Abilene Reporter News, May 19, 1954

Abilene Reporter News

May 19, 1954

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Issue date: Wednesday, May 19, 1954

Pages available: 58

Previous edition: Tuesday, May 18, 1954

Next edition: Thursday, May 20, 1954

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Publication name: Abilene Reporter News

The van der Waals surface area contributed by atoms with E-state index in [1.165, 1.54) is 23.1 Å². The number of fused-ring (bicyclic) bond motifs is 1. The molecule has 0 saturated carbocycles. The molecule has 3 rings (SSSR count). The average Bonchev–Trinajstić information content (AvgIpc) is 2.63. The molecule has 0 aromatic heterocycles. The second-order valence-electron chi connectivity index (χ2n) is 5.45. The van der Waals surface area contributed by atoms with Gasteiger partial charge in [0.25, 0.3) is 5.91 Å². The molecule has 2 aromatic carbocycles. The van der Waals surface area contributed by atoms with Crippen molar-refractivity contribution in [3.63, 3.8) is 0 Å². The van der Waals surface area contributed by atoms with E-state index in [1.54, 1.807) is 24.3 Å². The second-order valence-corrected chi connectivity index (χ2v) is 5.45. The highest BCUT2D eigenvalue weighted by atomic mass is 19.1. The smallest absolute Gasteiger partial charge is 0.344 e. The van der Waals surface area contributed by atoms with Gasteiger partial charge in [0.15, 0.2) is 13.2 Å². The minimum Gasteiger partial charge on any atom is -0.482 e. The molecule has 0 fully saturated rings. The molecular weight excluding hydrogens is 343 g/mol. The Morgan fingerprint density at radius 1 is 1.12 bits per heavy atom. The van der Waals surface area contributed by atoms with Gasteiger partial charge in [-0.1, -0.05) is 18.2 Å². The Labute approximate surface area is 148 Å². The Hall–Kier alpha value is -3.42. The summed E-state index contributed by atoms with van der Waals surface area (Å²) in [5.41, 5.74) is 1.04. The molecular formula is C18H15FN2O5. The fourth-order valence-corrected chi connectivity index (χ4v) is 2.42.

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Abilene Reporter News (Newspaper) - May 19, 1954, Abilene, Texas I to FAIR®je Abilene Reporter — j^etnsf EVENINGFINAL'WITHOUT OR WITH OFFENSE TO FRIENDS OR FOES WE SKETCH YOUR WORLD EXACTLY AS IT GOES'—Byron VOL. LXXIII, NO. 336Associated Press (AP) ABILENE. TEXAS, WEDNESDAY EVENING, MAY 19, 1954—TWENTY-SIX PAGES IN TWO SECTIONS PRICE DAILY 5c, SUNDAY 10c Ike Retains Ban But Wants Probe Started Guatemalan Case Called' Disturbing' NO REFLECTION ON PHOTO — This is just one of those pictures that happened. The weird row of faces belongs to Berkeley, Calif, sixth grade students, mirrored in the water of a model boat handling basin at the University of California. They are watching a miniature destroyer being maneuvered by remote control. And if you want to see what these kids really look like—turn the picture around. WASHINGTON UPi-President Eisenhower, commenting on shipment of arms from Red Poland to Guatemala, said today it would be a terrible thing if a Communist dictatorship wrere established on this continent. Eisenhower made the statement at a news conference in which he also said he has no intention of rescinding or relaxing his order prohibiting disclosure of what went on at a Jan. 21 meeting of high administration officials dealing with the Army-McCarthy dispute. As for the situation in Guatemala, the President was ques day night that quantities of arms have been shipped to that Central | America country from the port of Stettin in Communist Poland. Eisenhower called that disturbing, and added that the situation highlighted the reasons why an anti-Communist resolution recently was adopted at the Inter-American Conference in Caracas. A Terrible Thing Then he said that to have a Communist dictatorship established as an outpost on this continent] would be a terrible thing. On other subjects the President tioned with relation to the State ha^ tllis saj!: announcement Mon- Segregat.on-In a response to a Department Employment To Continue (limb Here Recent rains vastly improved Court Slates Segregation Argument on Earliest Date WASHINGTON W-The Supreme Court is making plans to hear arguments on Oct. 12—the earliest possible date—on the form of final the job outlook here. They helped decrees to carry out its decision hike the number of farm workers ending segregation of Negroes and in April.    •    !    whites    in    public    schools. At least 200 more agricultural Court Clerk Harold B. Willey employes are to be needed in said today he hopes the arguments May and June.    ,    can    be completed in one day. The Employment of all types com-, nine justices will then weigh the bined in Abilene in April increased matter in closed conference before by 200 persons over March. That was the estimate of the local office, Texas Employment Commission. April figure was 28,700; March, 28,500. Both farm and non-farm employment gained. The net rise in each of the two general groups was 100 persons. Jobless Unchanged Number of jobless people continued through April at about the same level as in March—1,400. “Good general rains have brightened the agricultural outlook immeasurably,”    TEC reported. “Much grain was saved. Conditions are excellent for planting row crops." Construction    industry added 100 workers during April. The ccn issuing the decrees, perhaps short ly after the arguments, possibly months later. The court, after ruling Monday that segregation of public school pupils because of race violates the Constitution, permitted delay in the final decrees to give officials in the 17 Southern and Border states affected time to work out plans for segregation. District of Columbia officials announced yesterday they planned to integrate schools by the opening of the new fall term. President Eisenhower was quoted as expressing an interest and asking to be kept informed on progress. Nothing in the court’s opinion prevents such steps to end segregation immediately. Directly involved in the cases ATTACKS INCREASED French Expecting More Wounded HANOI, Indochina (jv-At least 80 more wounded were expected to arrive here tonight from captured Dien Bien Phu as the French tinuing expansion of work at the I mobilized all available helicopters new high school and the air [ nnc* ^ht planes to speed the mercy base were credited with much of ¡shuttle. the hike.    i    Coincident    with the step-up of “Out-of-area workers are mi- evacuations, the French intensified grating here in search of work at i their air assaults on rebel troops the base,” TEC said. Another factor expected to increase the unemployment total is the end of the school term. This moving out of Dien Bien Phu along the 70-mile highway leading towards the strategic Red River Delta, seen as the next Vietminh will bring pupils into the picture target. as employables.    !    A    source    with    the    Vietminh Little demand for additional delegation in Geneva said Gene-help is foreseen for May and June j vieve de Galard Terraube, French by employers in non-agricuitural fields. Regarding the farm work outlook. TEC said, “No need for out-oi-state custom combines is anticipated at this time.” Air Force nurse who was the only woman in the fortress, would be released today. A French News Agency dispatch from Hanoi said five French Union soldiers had escaped from Dien Bien Phu and had made their way Allowable Is Boosted AUSTIN iffu-The Texas Railroad i ing allowable production so nation- Conimission today ordered an increase of 70.024 barrels per day in the permissible flow of oil for June. That boosted the allowable to 3,010,515 barrels daily. The order was in line with requests of a majority of the major oil purchasers who testified at the monthly statewide oil proration hearing but it was contrary to pessimistic warnings of several witnesses. Those who took a gloomy view said a slowing down of business is apparent throughout the country and forcasts on the demand for crude oil and its products are down. Commission Chairman Ernest O. Thompson said the commission felt justified in raising the allowable partly because of the tremendous cut of 192,000 barrels dally which it had made for May. Thompson noted that actual production in Texas had declined 160,-000 barrels per day the first week of May. Thompson said he hoped other oil producing states will follow the •xample set by Texas in the past leveral months in generally reduc al stocks of crude and products can be lowered to a desirable level. Thompson closely questioned witnesses who favored curtailment of Texas production for June. He asked them whether their companies were making similar requests in other oil states. The spokesmen said this was true. “We just want to satisfy ourselves this is not an assault upon Texas production,” commented Thompson, who has said in the past that most other oil producing states were making Texas the balance wheel of the supply and demand situation. The 70.024 barrel daily increase in allowable for June will result from continuation of the 17-day statewide producing pattern which now prevails. As May has 31 and June only 30, that means a higher daily average. .The big East Texas field also will remain on 17 days. Pantex field will be on 16; Pickton, 9; Kelly-Snyder, 15; and Sandusky (Oil Creek), 13—all unchanged from May. to a French outpost in North Laos. The five, who reportedly broke out of the bastion’s isolated southern strongpoint “Isabelle.” were the first known to have escaped from Dien Bien Phu. Three top French generals flew into Hanoi today for a first hand picture of French defenses against an expected massive Vietminh attack from the west on the vital Red River Delta. The visitors are Gen. Paul Ely, the French chief of staff; Gen. Raoul Salan. former commander in chief in Indochina, and Gen. Pierre Pelissier of the general air staff. They were rushed out from Paris after the fall of Dien Bien Phu for an intensive study of the over-all military situation. The French Cabinet is expected to base its future decisions on military policy in Indochina on their report. The speedup in the mercy lift was made urgent by the Vietminh refusal so far to repair the fortress’ main airstrip sufficiently to permit the landing of transport planes which could Carry big cargoes of wounded. The helicopter shuttle is expected to take much longer, but the French hope that by using all available light craft they can fly out about 80 wounded a day. The rebels have indicated they would permit evacuation of 753 wounded. on the court docket, besides the District of Columbia, are South Carolina. Virginia, Delaware and Kansas. Other states which require or permit segregation in public schools were asked to file “friend of the court” briefs by Oct. 1 telling plans for integration. The only state to hint at open defiance was Georgia. Atty. Gen. Eugene Cook said he would refuse to take part in the October hearings. Gov. Herman Talmadge, backing Cook, called the hearing an invitation “to help select a knife to cut our heads off.” While disappointment was voiced elsewhere in the South at the de cision, most officials felt the problem could be worked out if ap proached gradually and reason ably. One issue awaiting the October hearings is whether integration should be ordered immediately or gradually. Some court observers said it was most likely that the Supreme Court itself would issue detailed decrees where necessary, rather than asking the aid of special masters or of lower federal courts. This would speed up the final step. Observers said a state which fails by October to report steps toward integration could be ordered forewith to admit Negroes to any of its schools. Several methods of enforcing the segregation ban were suggested yesterday by attorneys. Negro parents could go into lower federal courts and sue for damages from school officials who refuse to permit their children to enter white schools. The Supreme Court could hold such school officials in contempt. Or the officials might be subjected to criminal prosecution for denial of civil rights, under the Federal Civil Rights Act. THICK FOG VEILS CITY Fog dropped visibility in the Abilene area to one-eighth of a mile for two hours Wednesday morning, the U. S. Weather Bureau at Municipal Airport reported. The fog moved in about 4:30 a. m. and had dissipated by 9 a. m. The lowest visibility was from 5 to 7 a. m., the weatherman said. No fog and fair skies were forecast for Wednesday afternoon and Thursday. question, the President said he has not the slightest advice for the South on how to carry out the Supreme Court decision holding that segregation of whites and Negroes in public schools is unconstitutional. The President added, however, that he has sworn to uphold the Constitution and that he intends to do just that. Asked whether the court decision may have placed his administration on a political hot spot because the ruling was handed down during the regime of the Republicans, the President shot back! that the Supreme Court is not under any administration. i Stands For Honesty The President also was asked, whemer the court ruling might alienate some of his personal political supporters in the South. His reply was that he has stood always for honest, decent government and always will. So far as political support is concerned, he added that the voters will have to make their own decisions on that. Southeast Asia—Eisenhower said it might be possible to form a united front against communism in Southeast Asia without the participation of Britain. Asked whether the United States would act without Britain, he replied that it depended on the attitude of the proper Asiatic nations and Australia and New Zealand. Studying Atom Pool Atomic Energy Pool—He was asked about reports that there had been a breakdown in negotiations with Russia on creation of an atomic pool for peaceful purposes as he proposed last Dec. 8. The President said he is studying just as hard as he can to find some way the United States can move ahead in some enlightened way without, as he put it, waiting for the rest. That was as close as he came to any indication on whether he regards the talks with Russia as deadlocked. Atomic Energy Chairman—Eisenhower said he has the utmost faith in Lewis L. Strauss as chairman of the Atomic Energy Commission. He added that if he were certain he always would have a man like Strauss as chairman, he would be in favor of giving him plenty of authority. Housing—Eisenhower said he had been very pleased to learn th\at the Senate Banking Committee had voted, as he put it, to restore his housing program. He apparently was referring to the committee’s restoration of a provision authorizing the public housing program features of his proposal in that general field. Lei’s Get All Fads, He Urges WASHINGTON UPt — President Eisenhower today called for continuance of the McCarthy-Army hearings. He said he was astonished his secrecy order regarding a government conference was PRESIDENT AND STEVENS LUNCH — President Eisenhower and Army Secretary Stevens ate picnic lunches side by side at Charlotte, N. C., Tuesday where the President firmly restated his faith in America’s armed forces. STEVENS DECLARES White House Didn't Direct Army Moves WASHINGTON ** — Secretary Stevens said today the Army’s decisions and acts in its controversy with Sen. McCarthy were those of the Army alone. In a statement, Stevens hit at the suggestion raised at Senate hearings on the row that “higher ups” in the Eisenhower administration took over direction of the THE WEATHER U.S. DEPARTMENT OF COMMERCE HEATHER BUREAU AR1LENE AN» VICINITY — Fair Wednesday. Wednesday night and Thursday; high Wednesday 85: low Wednesday nighl 65: high Thursday 90. NORTH CENTRAL TEXAS — Partly cloud'.. widely scattered thundershowers, mostly in the south portion this aflernoon and tonight and In the south and west portions Thursday. WEST TEXAS — Partly cloudy with widely scattered showers and thunder-siorms this afternoon, tonight and Thursday. EAST AND SOUTH CENTRAL TEXAS -Considerable cloudiness and mild with scattered showers and thunderstorms this afternoon, tonight and Thursday. TEMPERATURES Tues. P.M. 69    ...... 70 70 71 69 69 68 65 65 1:50 2:30 3:30 4:30 5:30 6:3(1 7:30 8:30 9:30 Wed. A.M.   61 60 60 60 60 59 61 65 69 71 73 74 64       10:30    ........ 63      11:30    ........ 62      12:30    ........ Sunset last night 7:32 p.m. Sunrise to day 5 38 a.m. Sunset tonight 7:33 p.m. Barometer reading at 12:30 p.m. 28 22. Relative humidity at 12:30 p.m. 60 per cent. Maximum temperature for the 24 hours ended at 6:30 a.m.: 71. Minimum temperature for the 24 hours ended at 6:30 a.m.: 59. Army’s actions. The text of Stevens’ statement: “I wish to make it perfectly plain that the decisions and the acts on the part of the Army concerning the controversy presently being heard by the Senate subcommittee were the decisions and the acts of the Department of the Army alone. “At no time did the Army or I as its secretary receive any orders from anyone in respect to the preparation or presentation of the Army’s case. Specifically, the conference of Jan. 21 was only for the purpose of obtaining an interpretation of existing directives. Actions taken by the Army prior or subsequent to the meeting were independent actions taken on the Army’s own responsibility, “As secretary of the Army I believed and now believe that the Army, its secretary and its counsel were subjected to improper pressures from Sen. McCarthy, Mr. Cohn, and Mr. Carr in respect to Pvt. G. David Schine. I am convinced that the Army had no other honorable course than to bring those acts whict I consider improper to the attention of the United States Senate. “No meeting or conference influenced my decision to protest and fight attempts to obtain preferential treatment for a private in the Army by the use of the power and prestige of a Senate committee chairmanship.” being used as a reason or excuse for their suspension. The President toid his news conference he has no intention whatsoever of withdrawing the order but that Secretary of the Army Stevens will make a statement disassociating the Army’s charges against Sen. McCarthy and his aides from higher levels of the administration. Eisenhower said his secrecy order-barring testimony about a Jan. 21 conference of White House aides and others on the McCarthy-Army dispute—was drafted some time ago and that its over-all purpose was to try to preserve orderly government. ‘Long Side Trip* But beyond that, he said, he had hoped it might keep the McCarthy-Army hearing from wandering off into a side issue. Eisenhower said he regarded the Jan. 21 meeting as a long side trip, with no possible bearing on the real issues, so far as the Senate probe of the McCarthy-Army fight is concerned. Eisenhower repeated what he has said before—that he would like to have the inquiry wind up as soon | as possible so it will no longer 1 distract the nation’s attention from j&’orld and other pressing problems. WiiT Tie said the bearings should not end unless they end conclusively, with the principals given a chance to tell their story and to give the public the full facts. Lei's Get Facts Eisenhower declared he does not think all the facts have been brought out in the inquiry. And, while disclaiming any intention of telling the Senate how to run an investigation, he said: Let’s get the facts out and let the chips fall where they may. A reporter asked whether it would be correct to say the White House okayed the report in which the Army made its charges of pressure against the McCarthy camp. It would not, the President replied crisply. Eisenhower’s order forbade Army Counselor John G. Adams, who was on the witness stand at that time, from giving details of a Jan. 21 meeting at which the Army’s problems with McCarthy's Senate Investigations subcommittee were discussed. Advised by Adams John Adams had said previously that Sherman Adams, top assistant to the President, advised him at that meeting to draft a written record of the Army's difficulties with McCarthy over alleged requests for special treatment for Pvt. G. David Schine. Shortly after the Eisenhower secrecy order was issued, the hearings were suspended so that Senate investigators could try to get the President to withdraw, modify or at least clarify it. HOMES AND STORES Off-Street Parking Areas At All Buildings Proposed Laughs Will Pep Up Your VACATION Éifc Peace Asian Talkers Still Stalled; Front Being Pushed All persons seeking building permits here may be required soon to provide off-street parking areas. That information came Wednesday from City Planning Engineer Doyle Singleton. He is preparing the first draft of an ordinance which would make that requirement. Singleton said the City Planning and Zoning Commission probably will discuss it at the next regular meeting. That will be held the night of June 7. The ordinance would require that plans of any building project include sufficient off - street parking area to meet anticipated needs of the particular applicant and his customers. Violent Tremors GENEVA (/Pi—'The most violent earth tremors in eight years shook Switzerland today. No damage or casualties were reported. Residential as well as business permits are included. Singleton pointed out that the City Planning and Zoning Commission hasn’t taken action regarding such a law. Adoption of any ordinance requires City Commission vote. The planning and zoning panel makes recommendation regarding such ordinances as the one on off • street parking. Bugs Bunny says you’re sure to run into trouble with your whole family H you fail to have the Abilene Reporter-News sent to your vacation address. We’ll gladly take care of it—simply call 4-7271 so nobody will miss reading the comics. WftSbñm ftpKtor~Jleutf GENEVA tJPL- The Indochina peace talks were resumed in another secret session today without any sign of progress. As the third consecutive restricted meeting got under way, the nine-party conference was reported tightly deadlocked over Western demands that Communist forces withdraw immediately from Laos and Cambodia. At the same time, France established direct contact here for the first time with the Vietminh in an attempt to settle the controversy over the evacuation of wounded from Dien Bien Phu. The two delegations appointed special representatives. They conferred briefly, but had nothing to say after the meeting. The top diplomats of the Western Big Three discussed strategy for more than two hours this morning at British Foreign Secretary Anthony Eden’s villa. There was no official announcement as to their decisions. i France and the United States were reported pushing plans for a I the United States had agreed to Southeast Asia pact. A source close to French For-1 eign Minister Georges Bidault said secret French-American talks which have been going on in Washington, Paris and Geneva the past few days would continue regardless of how the Geneva parley progressed. Here in Geneva, the nine-nation Indochina peace talks were reported stalemated over Western demands that Communist forces withdraw immediately from Laos and Cambodia. One Western informant said no progress had been made on this or any other points since the closed-door sessions began two days ago. Another secret session on Indochina was scheduled today. Informed sources said a fourth may be held tomorrow, but that the thorny problem then probably would be laid aside until next week. In view of this stalemate, a French source said» France and go ahead with plans for an Asian defense pact without awaiting British approval. The British contend such negotiations should await the outcome of the Geneva conference. The French oppose the delay. They fear the Communists may try to keep the conference enmeshed in endless debate while the Vietminh build up strength to mount a massive attack on the strategic Red River delta. When that happens, France wants to have her allies ready to fight without delay. Britain reportedly has agreed, however, to open military staff conferences soon on Southeast Asia with the United States, France and other Allied nations interested in Southeast Asia. They include Australia, New Zealand, Thailand and the Philippines. Western diplomats said American plans to form a united front against communism in Southeast Asia are progressing nicely. s X t » ;